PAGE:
|Netflix and Apple Finally Broke Old TV at This Year’s Emmys|
Big wins by “The Queen’s Gambit,” “The Crown” and “Ted Lasso” show how the industry has changed
By John Jurgensen
Wall Street Journal
Sept. 20, 2021 4:56 pm ET
Peter Morgan accepted the award for outstanding writing for a drama series for ‘The Crown’ during Sunday’s Emmy Awards. PHOTO: TELEVISION ACADEMY/ASSOCIATED PRESS
A historic night at the Emmy Awards for AMC and other cable networks roughly a decade ago left the television industry’s old guard questioning its relevance. Now the former insurgents of cable find themselves in the same wilderness.
Back then, in 2008, it was AMC’s “Mad Men” that became the first basic cable series ever to win the flagship award for outstanding drama series. It was a symbol that the major networks’ long reign over TV culture was ending. No broadcaster has won that top prize since.
The latest changing of the guard became official Sunday at the 73rd Emmy Awards, as streaming platforms swept most of the major awards. With Netflix’s first-ever wins for drama series ( “The Crown”) and limited series ( “The Queen’s Gambit”), the streamer amassed 44 total Emmys, tying a record that CBS has held since 1974. Apple TV+ stormed the comedy categories with wins, including best series for “Ted Lasso.”
The crowning of the streaming era came at the expense of not just the long-suffering broadcast networks, but also some of the cable networks that unseated them in the prestige race. AMC had a single nomination, for the stunt work in action series “Gangs of London,” but didn’t win it. FX, one of the biggest forces in cable’s golden era of the 2000s and 2010s, received only three technical awards for its drama “Pose,” and left Sunday’s ceremony empty-handed. HBO has routinely piled up more wins than any network or streamer, including 30 total wins in 2020. The premium cable powerhouse claimed 19 wins this year—four for shows on HBO’s streaming sibling, HBO Max.
As they celebrated their own wins Monday, Netflix executives took a victory lap on behalf of their sector as a whole. “It was a historic night for streaming,” Netflix head of global TV Bela Bajaria said. “The nominations were there [for TV networks], so there’s great work being done in a lot of different places, but I do think this was the streamers’ year.”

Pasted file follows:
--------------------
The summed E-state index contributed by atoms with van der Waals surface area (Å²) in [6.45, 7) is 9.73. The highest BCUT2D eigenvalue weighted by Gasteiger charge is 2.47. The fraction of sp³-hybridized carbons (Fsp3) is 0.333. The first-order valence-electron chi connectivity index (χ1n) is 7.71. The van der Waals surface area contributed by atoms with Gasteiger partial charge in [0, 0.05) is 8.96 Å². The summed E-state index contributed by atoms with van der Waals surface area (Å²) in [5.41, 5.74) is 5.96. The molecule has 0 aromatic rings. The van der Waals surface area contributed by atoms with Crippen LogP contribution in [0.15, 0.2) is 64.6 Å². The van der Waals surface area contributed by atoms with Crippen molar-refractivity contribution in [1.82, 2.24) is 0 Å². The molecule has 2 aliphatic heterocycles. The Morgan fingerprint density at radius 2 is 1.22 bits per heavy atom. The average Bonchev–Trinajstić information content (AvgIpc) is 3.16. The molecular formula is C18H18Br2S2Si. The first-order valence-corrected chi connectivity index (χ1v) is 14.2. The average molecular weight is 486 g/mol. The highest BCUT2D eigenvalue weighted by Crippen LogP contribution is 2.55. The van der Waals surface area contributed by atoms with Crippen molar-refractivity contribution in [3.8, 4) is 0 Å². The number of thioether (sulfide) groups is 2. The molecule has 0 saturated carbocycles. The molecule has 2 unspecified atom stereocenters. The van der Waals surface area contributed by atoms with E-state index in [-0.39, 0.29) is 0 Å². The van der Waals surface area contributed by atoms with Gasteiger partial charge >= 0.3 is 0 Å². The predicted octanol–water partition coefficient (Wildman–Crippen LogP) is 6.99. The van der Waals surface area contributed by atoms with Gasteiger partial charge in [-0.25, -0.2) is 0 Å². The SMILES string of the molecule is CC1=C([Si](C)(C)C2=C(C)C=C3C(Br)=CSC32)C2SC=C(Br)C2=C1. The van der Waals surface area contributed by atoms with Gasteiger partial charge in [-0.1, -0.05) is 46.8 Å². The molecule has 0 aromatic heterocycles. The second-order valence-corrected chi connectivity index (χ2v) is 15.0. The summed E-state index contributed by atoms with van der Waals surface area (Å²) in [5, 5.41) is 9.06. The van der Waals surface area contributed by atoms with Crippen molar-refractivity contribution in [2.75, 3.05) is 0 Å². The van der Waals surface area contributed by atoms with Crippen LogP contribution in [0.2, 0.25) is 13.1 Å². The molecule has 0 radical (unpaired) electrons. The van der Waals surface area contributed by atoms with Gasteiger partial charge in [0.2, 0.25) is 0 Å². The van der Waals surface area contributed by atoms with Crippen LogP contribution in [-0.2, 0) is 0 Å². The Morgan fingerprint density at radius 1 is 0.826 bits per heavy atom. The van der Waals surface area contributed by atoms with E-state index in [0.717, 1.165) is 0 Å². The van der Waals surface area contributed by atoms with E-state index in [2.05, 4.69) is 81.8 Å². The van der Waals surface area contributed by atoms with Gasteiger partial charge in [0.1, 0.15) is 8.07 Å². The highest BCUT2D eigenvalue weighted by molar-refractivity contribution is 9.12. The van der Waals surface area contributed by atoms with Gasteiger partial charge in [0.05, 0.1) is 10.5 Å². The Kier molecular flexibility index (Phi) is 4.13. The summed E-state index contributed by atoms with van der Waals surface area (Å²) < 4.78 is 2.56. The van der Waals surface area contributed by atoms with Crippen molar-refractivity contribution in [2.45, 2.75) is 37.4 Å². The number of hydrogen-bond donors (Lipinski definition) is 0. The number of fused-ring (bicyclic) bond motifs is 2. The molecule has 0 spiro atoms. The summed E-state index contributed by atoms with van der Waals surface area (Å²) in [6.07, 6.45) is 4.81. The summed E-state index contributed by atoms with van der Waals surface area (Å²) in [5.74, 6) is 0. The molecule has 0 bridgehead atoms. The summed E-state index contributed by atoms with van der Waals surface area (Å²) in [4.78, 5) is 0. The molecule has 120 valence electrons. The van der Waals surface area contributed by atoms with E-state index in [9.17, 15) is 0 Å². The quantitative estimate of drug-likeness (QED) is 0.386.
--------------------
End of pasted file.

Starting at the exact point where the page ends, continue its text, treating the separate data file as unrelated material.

Netflix won its first-ever Emmy for a limited series with ‘The Queen's Gambit.’ PHOTO: CHRIS PIZZELLO/ASSOCIATED PRESS
Not every streamer succeeded. Hulu’s “The Handmaid’s Tale,” the first streaming show to win best drama, in 2017, won none of the 21 Emmys it was nominated for this year. Amazon Prime Video, which cracked the ranks of best comedies in 2018 with “The Marvelous Mrs. Maisel,” was shut out, despite high-profile nominations for its drama “The Boys” and limited series “The Underground Railroad.”
The pandemic played a role in this year’s results. It influenced the kinds of shows and platforms viewers gravitated to, such as “The Queen’s Gambit,” which triggered a run on chess sets during the lockdown months. Covid-19 also halted the production cycles for established hits, including HBO’s big winner from 2020, “Succession.”
Netflix countered that none of these factors merited an asterisk on the breakthrough wins for streamers. “I believe that at any moment in history, ‘The Queen’s Gambit’ and ‘The Crown’ and many of those other shows would absolutely have won and could have won,” Ms. Bajaria said.
In an era when traditional TV ratings have less importance—and don’t apply at all to streaming services—the Emmys represent an important indicator of clout in the television industry.
But in other ways, the awards are an often misleading measure of what’s happening in that world. This year’s pool of nominees was the most racially diverse so far, yet no performers of color won in any of the 12 acting categories presented on Sunday night. (That got #EmmysSoWhite, a version of the hashtag that dogged the Oscars, trending on Twitter.
The continuing content boom yields hundreds of scripted series each year, but Emmy voters tend to have tunnel vision: All seven drama awards went to “The Crown” and its cast members and creators Sunday night, on the heels of last year’s total sweep of the comedy genre by “Schitt’s Creek.”
For networks and their stars who routinely end up on the sidelines, a question emerges: How much of an honor is it just to be nominated, and nominated only? This year marked the seventh time in a row that “black-ish” star Anthony Anderson lost the race for lead actor in a comedy series. It was the fourth time in six years that “black-ish,” a long-running family hit on ABC, was denied a win for outstanding comedy series.
ABC declined to comment.
One legacy network that walked away from the ceremony with a measurable win was CBS, which aired the ceremony. The network said its Emmy telecast, hosted by Cedric the Entertainer, star of CBS sitcom “The Neighborhood,” drew 7.4 million viewers, up 16% from last year’s show, a largely virtual event that hit a record ratings low on ABC. After nearly a decade straight of declining viewership, it was the largest Emmys audience since 2018.
Now, the cycle begins again with the official start of the networks’ fall television season, which traditionally kicks off after the hardware is handed out.
Write to John Jurgensen at firstname.lastname@example.org
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Appeared in the September 21, 2021, print edition as 'Netflix, Apple TV+ Win Big Over Broadcast, Cable TV.'
Netflix and Apple Finally Broke Old TV at This Year’s Emmys - WSJ